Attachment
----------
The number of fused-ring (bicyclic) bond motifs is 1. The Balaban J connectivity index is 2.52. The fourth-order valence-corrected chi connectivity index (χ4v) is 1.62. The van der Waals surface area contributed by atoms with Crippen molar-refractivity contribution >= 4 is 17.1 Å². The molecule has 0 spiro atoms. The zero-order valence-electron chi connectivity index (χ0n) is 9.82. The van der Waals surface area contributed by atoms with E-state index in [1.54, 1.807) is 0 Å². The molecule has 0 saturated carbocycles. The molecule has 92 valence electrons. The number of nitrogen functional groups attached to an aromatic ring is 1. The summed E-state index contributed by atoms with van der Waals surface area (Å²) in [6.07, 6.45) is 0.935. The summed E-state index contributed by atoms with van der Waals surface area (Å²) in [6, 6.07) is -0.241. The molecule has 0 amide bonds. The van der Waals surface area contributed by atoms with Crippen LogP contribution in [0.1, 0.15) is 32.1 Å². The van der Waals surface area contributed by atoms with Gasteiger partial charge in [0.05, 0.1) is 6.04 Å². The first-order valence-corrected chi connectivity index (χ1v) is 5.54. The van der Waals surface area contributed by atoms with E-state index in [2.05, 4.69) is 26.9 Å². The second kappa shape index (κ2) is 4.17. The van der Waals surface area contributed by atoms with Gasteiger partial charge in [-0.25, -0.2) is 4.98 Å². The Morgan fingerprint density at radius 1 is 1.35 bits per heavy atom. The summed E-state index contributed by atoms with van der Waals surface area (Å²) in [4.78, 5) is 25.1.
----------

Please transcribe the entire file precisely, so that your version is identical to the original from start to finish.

The number of fused-ring (bicyclic) bond motifs is 1. The Balaban J connectivity index is 2.52. The fourth-order valence-corrected chi connectivity index (χ4v) is 1.62. The van der Waals surface area contributed by atoms with Crippen molar-refractivity contribution >= 4 is 17.1 Å². The molecule has 0 spiro atoms. The zero-order valence-electron chi connectivity index (χ0n) is 9.82. The van der Waals surface area contributed by atoms with E-state index in [1.54, 1.807) is 0 Å². The molecule has 0 saturated carbocycles. The molecule has 92 valence electrons. The number of nitrogen functional groups attached to an aromatic ring is 1. The summed E-state index contributed by atoms with van der Waals surface area (Å²) in [6.07, 6.45) is 0.935. The summed E-state index contributed by atoms with van der Waals surface area (Å²) in [6, 6.07) is -0.241. The molecule has 0 amide bonds. The van der Waals surface area contributed by atoms with Crippen LogP contribution in [0.1, 0.15) is 32.1 Å². The van der Waals surface area contributed by atoms with Gasteiger partial charge in [0.05, 0.1) is 6.04 Å². The first-order valence-corrected chi connectivity index (χ1v) is 5.54. The van der Waals surface area contributed by atoms with E-state index in [2.05, 4.69) is 26.9 Å². The second kappa shape index (κ2) is 4.17. The van der Waals surface area contributed by atoms with Gasteiger partial charge in [-0.25, -0.2) is 4.98 Å². The Morgan fingerprint density at radius 1 is 1.35 bits per heavy atom. The summed E-state index contributed by atoms with van der Waals surface area (Å²) in [4.78, 5) is 25.1.